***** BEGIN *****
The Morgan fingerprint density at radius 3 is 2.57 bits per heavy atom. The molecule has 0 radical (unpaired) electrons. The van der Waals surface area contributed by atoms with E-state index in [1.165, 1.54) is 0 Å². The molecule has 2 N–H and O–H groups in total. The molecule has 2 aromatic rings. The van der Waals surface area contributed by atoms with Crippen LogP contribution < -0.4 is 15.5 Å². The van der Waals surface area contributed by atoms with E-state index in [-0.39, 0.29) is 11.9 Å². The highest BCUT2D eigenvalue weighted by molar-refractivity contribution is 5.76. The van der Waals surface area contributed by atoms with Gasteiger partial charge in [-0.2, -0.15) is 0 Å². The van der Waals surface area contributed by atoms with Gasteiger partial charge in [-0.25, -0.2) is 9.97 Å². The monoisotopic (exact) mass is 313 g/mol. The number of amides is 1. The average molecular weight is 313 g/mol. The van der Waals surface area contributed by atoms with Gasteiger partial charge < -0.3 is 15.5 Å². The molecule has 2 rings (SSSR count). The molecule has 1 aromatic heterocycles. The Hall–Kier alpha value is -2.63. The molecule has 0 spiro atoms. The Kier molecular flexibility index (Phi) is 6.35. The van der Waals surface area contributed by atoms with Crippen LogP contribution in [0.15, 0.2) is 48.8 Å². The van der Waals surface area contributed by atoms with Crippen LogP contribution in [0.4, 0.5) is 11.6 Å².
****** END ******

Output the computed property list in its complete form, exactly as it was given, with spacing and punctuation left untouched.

The Morgan fingerprint density at radius 3 is 2.57 bits per heavy atom. The molecule has 0 radical (unpaired) electrons. The van der Waals surface area contributed by atoms with E-state index in [1.165, 1.54) is 0 Å². The molecule has 2 N–H and O–H groups in total. The molecule has 2 aromatic rings. The van der Waals surface area contributed by atoms with Crippen LogP contribution < -0.4 is 15.5 Å². The van der Waals surface area contributed by atoms with E-state index in [-0.39, 0.29) is 11.9 Å². The highest BCUT2D eigenvalue weighted by molar-refractivity contribution is 5.76. The van der Waals surface area contributed by atoms with Gasteiger partial charge in [-0.2, -0.15) is 0 Å². The van der Waals surface area contributed by atoms with Gasteiger partial charge in [-0.25, -0.2) is 9.97 Å². The monoisotopic (exact) mass is 313 g/mol. The number of amides is 1. The average molecular weight is 313 g/mol. The van der Waals surface area contributed by atoms with Gasteiger partial charge < -0.3 is 15.5 Å². The molecule has 2 rings (SSSR count). The molecule has 1 aromatic heterocycles. The Hall–Kier alpha value is -2.63. The molecule has 0 spiro atoms. The Kier molecular flexibility index (Phi) is 6.35. The van der Waals surface area contributed by atoms with Crippen LogP contribution in [0.15, 0.2) is 48.8 Å². The van der Waals surface area contributed by atoms with Crippen LogP contribution in [0.4, 0.5) is 11.6 Å².